Pay to play! PS 29 vandals promise cash to repair their damage — neighbors outraged

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Parents of the privileged teens who torched a Cobble Hill playground have set aside $50,000 to cover the damage, but critics say the PR move amounts to little more than a cynical sociology lesson about class — and, perhaps, the lack thereof.

The reckless juveniles set the playground equipment at PS 29 ablaze early last Sunday morning, shocking a neighborhood unaccustomed to such flagrant acts of vandalism.

Even as the toxic stench of scorched plastic hung heavy near the Henry Street school, the arsonists’ parents were already making calls to high-powered DUMBO criminal defense attorney Sam Gregory to set up a $50,000 bank account to pay for the damage done by their spawn.

“The parents were very upset about what happened, and they wanted to figure out a way to get that playground operational and up and running as soon as possible,” Gregory said, claiming that the blaze was an accident or a prank gone wrong. “Someone who did this intentionally wouldn’t go tell their parents.”

The teens set the blaze as an attempt to make a YouTube video of themselves sliding through a burning ring of fire, according to Fire Department spokesman Jim Long. But things went terribly awry, as the plastic slide quickly ignited.

Two of the teens, Max Layton and Bairn Sweeney, both 16-years-old, turned themselves in at the 76th Precinct stationhouse on Tuesday and are being charged as adults with arson and criminal mischief. Two others will be charged as minors, Long said.

Some neighbors were appalled that the vandals might be able to buy themselves out of trouble.

“I don’t think it’s right to buy your kids out,” said Cobble Hill resident Stephen Negrycz. “If they are guilty, they should face due process and punishment. I don’t think it’s helping them by giving the money.”

A Fire Department spokesman said fire marshal is still investigating the fire. Once the report is released, it will be up to the district attorney to pursue legal action.

That’s what some residents want.

“The law is here for everybody,” said a Cobble Hill resident who requested anonymity. “This just shows you that kids that have the resources, have an advantage.”

Principal Melanie Woods reportedly said she was pleased that parents ponied up to pay for the damages, which amount to $50,000, but would like the unidentified perpetrators to “take responsibi­lity,” by publicly apologizing for their actions.

Parents agreed.

“So far, we don’t think it’s adequate to talk about wiring money,” said Lisa Trollback, vice president of the PTA. “This money helps a cash-strapped Department of Education, but it doesn’t give anyone closure. What happened here is a crime.”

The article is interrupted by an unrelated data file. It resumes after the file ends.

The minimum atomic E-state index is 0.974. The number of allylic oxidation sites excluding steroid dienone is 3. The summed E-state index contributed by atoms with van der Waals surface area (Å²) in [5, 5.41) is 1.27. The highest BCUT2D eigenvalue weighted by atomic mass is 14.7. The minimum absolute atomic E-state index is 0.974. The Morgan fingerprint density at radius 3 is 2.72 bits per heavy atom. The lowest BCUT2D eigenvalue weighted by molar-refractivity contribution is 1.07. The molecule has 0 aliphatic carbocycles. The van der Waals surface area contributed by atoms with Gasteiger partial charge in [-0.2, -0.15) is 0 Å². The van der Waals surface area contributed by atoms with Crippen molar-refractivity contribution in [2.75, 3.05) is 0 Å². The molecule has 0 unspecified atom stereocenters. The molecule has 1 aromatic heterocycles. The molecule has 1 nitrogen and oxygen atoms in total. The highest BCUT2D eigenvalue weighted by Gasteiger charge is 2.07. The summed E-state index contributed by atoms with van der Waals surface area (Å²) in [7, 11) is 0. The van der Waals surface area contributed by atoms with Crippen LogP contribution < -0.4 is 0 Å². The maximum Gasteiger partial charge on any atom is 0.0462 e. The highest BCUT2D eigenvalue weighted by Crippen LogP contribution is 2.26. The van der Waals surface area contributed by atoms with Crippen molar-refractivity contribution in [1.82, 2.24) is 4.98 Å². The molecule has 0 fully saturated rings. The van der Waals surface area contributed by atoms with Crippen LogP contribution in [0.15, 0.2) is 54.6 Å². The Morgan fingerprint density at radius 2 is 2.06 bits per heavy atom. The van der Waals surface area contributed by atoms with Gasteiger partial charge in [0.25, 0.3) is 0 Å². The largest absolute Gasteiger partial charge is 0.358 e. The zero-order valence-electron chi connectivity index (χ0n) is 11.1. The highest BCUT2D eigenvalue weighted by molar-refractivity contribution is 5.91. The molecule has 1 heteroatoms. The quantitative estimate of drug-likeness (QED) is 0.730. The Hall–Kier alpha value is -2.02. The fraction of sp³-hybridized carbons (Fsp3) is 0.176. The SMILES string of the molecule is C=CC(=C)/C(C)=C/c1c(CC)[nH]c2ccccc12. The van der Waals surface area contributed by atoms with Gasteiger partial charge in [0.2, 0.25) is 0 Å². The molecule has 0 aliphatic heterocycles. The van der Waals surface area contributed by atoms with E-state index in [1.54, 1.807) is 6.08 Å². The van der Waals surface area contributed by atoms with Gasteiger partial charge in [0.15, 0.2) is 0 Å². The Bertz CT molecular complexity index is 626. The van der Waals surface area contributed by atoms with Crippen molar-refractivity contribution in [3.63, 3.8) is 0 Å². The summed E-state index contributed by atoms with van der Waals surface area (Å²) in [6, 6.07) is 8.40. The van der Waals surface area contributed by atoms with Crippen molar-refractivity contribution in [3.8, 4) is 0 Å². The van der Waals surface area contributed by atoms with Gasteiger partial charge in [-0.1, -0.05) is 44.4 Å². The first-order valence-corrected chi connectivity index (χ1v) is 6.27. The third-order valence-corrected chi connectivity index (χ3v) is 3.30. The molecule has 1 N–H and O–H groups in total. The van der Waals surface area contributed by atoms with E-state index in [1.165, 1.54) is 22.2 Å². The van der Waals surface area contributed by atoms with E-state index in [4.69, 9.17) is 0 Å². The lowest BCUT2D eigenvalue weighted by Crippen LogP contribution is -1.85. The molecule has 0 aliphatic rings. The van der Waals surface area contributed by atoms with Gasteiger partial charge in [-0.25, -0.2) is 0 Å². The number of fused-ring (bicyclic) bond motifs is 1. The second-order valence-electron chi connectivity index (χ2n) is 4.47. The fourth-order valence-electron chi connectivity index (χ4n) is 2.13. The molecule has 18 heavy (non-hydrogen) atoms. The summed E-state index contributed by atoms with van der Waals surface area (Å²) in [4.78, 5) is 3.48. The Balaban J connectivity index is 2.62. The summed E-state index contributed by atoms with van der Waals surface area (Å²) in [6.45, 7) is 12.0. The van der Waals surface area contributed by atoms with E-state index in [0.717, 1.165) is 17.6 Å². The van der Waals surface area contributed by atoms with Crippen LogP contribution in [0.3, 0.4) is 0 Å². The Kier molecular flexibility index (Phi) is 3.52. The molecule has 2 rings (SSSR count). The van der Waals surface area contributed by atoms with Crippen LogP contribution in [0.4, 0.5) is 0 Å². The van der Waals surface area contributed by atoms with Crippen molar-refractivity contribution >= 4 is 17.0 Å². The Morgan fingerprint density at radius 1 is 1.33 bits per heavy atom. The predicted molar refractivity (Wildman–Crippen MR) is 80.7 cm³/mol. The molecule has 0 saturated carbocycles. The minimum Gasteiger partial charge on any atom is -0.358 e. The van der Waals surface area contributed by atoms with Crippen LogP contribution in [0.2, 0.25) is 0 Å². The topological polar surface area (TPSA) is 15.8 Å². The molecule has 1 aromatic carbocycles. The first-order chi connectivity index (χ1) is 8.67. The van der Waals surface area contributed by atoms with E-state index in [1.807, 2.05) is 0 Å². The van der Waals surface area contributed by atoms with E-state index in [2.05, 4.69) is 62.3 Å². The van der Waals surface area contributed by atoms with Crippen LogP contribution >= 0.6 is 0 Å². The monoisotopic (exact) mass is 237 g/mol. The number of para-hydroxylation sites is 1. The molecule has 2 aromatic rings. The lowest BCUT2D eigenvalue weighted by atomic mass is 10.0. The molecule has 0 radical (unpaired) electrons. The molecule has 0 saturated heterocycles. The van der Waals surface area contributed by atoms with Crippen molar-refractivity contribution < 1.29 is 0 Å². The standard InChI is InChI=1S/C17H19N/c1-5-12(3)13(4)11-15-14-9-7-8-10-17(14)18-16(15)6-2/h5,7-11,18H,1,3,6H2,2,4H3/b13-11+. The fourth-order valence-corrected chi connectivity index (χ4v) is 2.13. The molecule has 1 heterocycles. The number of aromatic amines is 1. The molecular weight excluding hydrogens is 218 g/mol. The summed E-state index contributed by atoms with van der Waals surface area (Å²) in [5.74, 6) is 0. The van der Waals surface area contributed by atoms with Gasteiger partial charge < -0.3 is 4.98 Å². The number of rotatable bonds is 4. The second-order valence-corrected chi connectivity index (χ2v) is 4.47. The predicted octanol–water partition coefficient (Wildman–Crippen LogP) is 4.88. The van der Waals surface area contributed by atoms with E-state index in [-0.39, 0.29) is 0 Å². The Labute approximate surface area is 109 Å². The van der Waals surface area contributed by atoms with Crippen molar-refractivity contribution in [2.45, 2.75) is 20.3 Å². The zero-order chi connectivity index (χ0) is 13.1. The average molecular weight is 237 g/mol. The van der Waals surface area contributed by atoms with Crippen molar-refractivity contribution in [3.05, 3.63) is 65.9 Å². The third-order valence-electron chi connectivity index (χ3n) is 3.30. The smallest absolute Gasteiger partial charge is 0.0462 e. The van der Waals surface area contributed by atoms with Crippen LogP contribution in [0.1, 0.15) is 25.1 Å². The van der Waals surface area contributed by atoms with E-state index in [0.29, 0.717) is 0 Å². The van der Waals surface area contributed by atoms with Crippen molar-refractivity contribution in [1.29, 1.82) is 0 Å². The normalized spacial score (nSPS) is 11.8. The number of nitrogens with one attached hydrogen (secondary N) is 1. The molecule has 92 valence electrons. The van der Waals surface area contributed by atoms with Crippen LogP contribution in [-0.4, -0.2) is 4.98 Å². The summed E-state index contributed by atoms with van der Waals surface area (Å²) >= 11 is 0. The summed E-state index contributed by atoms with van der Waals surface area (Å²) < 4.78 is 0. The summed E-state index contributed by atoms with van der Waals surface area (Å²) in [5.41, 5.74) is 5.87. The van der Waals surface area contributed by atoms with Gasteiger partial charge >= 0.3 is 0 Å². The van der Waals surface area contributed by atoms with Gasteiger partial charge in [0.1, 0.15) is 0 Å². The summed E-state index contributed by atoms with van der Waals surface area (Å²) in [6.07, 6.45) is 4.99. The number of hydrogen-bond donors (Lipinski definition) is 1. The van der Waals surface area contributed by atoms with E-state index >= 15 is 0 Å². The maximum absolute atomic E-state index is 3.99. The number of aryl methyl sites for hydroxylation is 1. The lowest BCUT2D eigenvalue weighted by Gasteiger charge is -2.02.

Gregory sees it differently.

“[The fund] is a breath of fresh air — people who want to act honorably and responsibly,” said Gregory, who refused to reveal the name of his clients.

Officials said it could take six to eight weeks to replace the damaged equipment — just in time for the end of the school year.

Updated 5:24 pm, July 9, 2018
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Reasonable discourse

Brett from Carroll Gardens says:
I hope this precedent catches on. Instead of locking up people who sell drugs to PS 29 students the dealers parents can simply pay for the users' treatment. When someone beats up a PS 29 student they mugger's parents can simply pay the hospital bills and everything is OK. Of course if you don't have money then you go straight to jail! Nice to see America turning into a plutocracy right in the middle of Brownstone Brooklyn.
May 16, 2011, 5:29 am
Or from Yellow Hook says:
And put the little darlings to work rebuilding what they destroyed.

Chain gang time!
May 16, 2011, 7:49 am
Dave from Park Slope says:
Wow, Jim Walden wasn't available to defend the little punks pro bono?
May 16, 2011, 8:30 am
Steve from Brooklyn says:
Put these kids in jail for a week and then make them do community service equal to $50,000 of work. Keep 'em busy for about a year.

Mommy and Daddy do not get to pay their way out of this one.
May 16, 2011, 8:55 am
Frank from Windsor Terrace says:
It is great that these folks have agreed to pay so at least the playground will be available to use but no one brings up the point that what if this fire was not contained and spread or if any FDNY was injured putting out the fire or rushing to the fire...these kids HAVE to be prosecuted as criminals
May 16, 2011, 9:08 am
Lulabelle from Cobble Hill says:
We're talking about 15 year olds here. They're not old enough to get a drivers license. They don't need to go to jail. They need to come forward and apologize. Rumor has it they squirted lighter fluid on the jungle gym and thought it would burn off, not set the thing on fire. Very stupid. Also very plausible. The kids aren't really criminals, just criminally stupid this time. Let's get back to discussing Crazy Gerry and the Pizza Guy. They're the real criminals.
May 16, 2011, 11:04 am
PS29 Parent from Cobble Hill says:
It sounds like Lulabelle has knowledge of the teens that set the fire. That info needs to be forwarded to the NYFD.
May 16, 2011, 11:13 am
judah-spechal from bed-stuy says:
It never fails criminals get viewed differently depending on their neighborhood. It the was in the hood the tone of this article would be more damning, condemning.

When people talk about America falling behind, this is an example of it. The people with the resources, their offsprings ain't doing diddly swat to uphold their lot except f'ing around. Guliani kid got off so why shouldn't this rich kid?? This is the America way. He or they are privileged. Where Palin?

So let keep making the privilege sect smaller in America. The only thing that will achieve are fewer offsprings to burn few kiddie parks.
May 16, 2011, 11:52 am
Kate from Boerum Hill says:
Judah: You think the tone of this article is sympathetic to these brats????
May 16, 2011, 12:12 pm
adam from bedstuy says: